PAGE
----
A major new report warns that the cost of failing to take action on climate change could devastate the economy. As one British newspaper put it:
Sir Nicholas Stern, a former chief economist with the World Bank, will warn that governments need to tackle the problem head-on by cutting emissions or face economic ruin. The findings … will turn economic argument about global warming on its head by insisting that fighting global warming will save industrial nations money. The US refused to join the Kyoto protocol, the international agreement on greenhouse gas emissions, because George Bush said it would harm the economy.
The Stern report was commissioned by the British government. Sir David King, the government’s chief scientific adviser, called the 700-page report “the most detailed economic analysis that I think has yet been conducted.” Stern added:
“If no action is taken we will be faced with the kind of downturn that has not been seen since the great depression and the two world wars.”
The report notes that avoiding catastrophic climate change might cost countries 1% of gross domestic product (spent largely on clean energy technologies that have many other benefits such as reductions in urban smog), but failing to act could cost up to 20% of GDP as the world must deal with impacts such as massive flooding and hundreds of millions of environmental refugees.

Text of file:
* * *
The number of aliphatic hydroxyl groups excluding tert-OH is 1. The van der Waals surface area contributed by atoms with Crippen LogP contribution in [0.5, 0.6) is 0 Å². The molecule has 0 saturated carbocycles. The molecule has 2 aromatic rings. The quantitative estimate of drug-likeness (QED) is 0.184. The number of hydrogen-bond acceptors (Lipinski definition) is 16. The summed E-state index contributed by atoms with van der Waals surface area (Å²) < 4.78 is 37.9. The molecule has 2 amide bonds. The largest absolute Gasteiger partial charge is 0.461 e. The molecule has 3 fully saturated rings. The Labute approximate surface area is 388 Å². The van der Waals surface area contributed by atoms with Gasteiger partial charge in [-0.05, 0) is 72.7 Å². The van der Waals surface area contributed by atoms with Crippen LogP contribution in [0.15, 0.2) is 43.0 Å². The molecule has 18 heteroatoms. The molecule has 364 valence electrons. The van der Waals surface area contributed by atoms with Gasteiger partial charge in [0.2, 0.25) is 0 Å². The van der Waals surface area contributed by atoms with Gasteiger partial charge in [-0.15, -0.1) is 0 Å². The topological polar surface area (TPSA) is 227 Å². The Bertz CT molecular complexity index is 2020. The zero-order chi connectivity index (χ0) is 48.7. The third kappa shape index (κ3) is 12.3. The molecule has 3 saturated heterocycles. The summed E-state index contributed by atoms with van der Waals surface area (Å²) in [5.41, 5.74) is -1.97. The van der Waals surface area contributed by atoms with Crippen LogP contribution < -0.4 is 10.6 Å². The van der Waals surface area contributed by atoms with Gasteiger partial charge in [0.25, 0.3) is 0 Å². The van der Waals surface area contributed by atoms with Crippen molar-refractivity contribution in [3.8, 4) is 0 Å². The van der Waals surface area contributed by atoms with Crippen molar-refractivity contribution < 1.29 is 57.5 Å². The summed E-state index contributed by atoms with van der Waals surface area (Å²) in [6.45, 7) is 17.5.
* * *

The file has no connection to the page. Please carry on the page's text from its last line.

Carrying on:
“Sir Nicholas believes a window of 10 to 15 years exists to save the global economy from severe damage – but after that it will be too late.” Since America is both the biggest polluter and the biggest roadblock to international action, and since our President steadfastly refuses to take serious action, that means we really have a window of 7 to 12 years, and that means the fate of the planet will be in the hands the next president.
Let’s hope he or she understands the central lesson of the Stern report: The cost of an inaction on climate far, far exceeds the cost of action.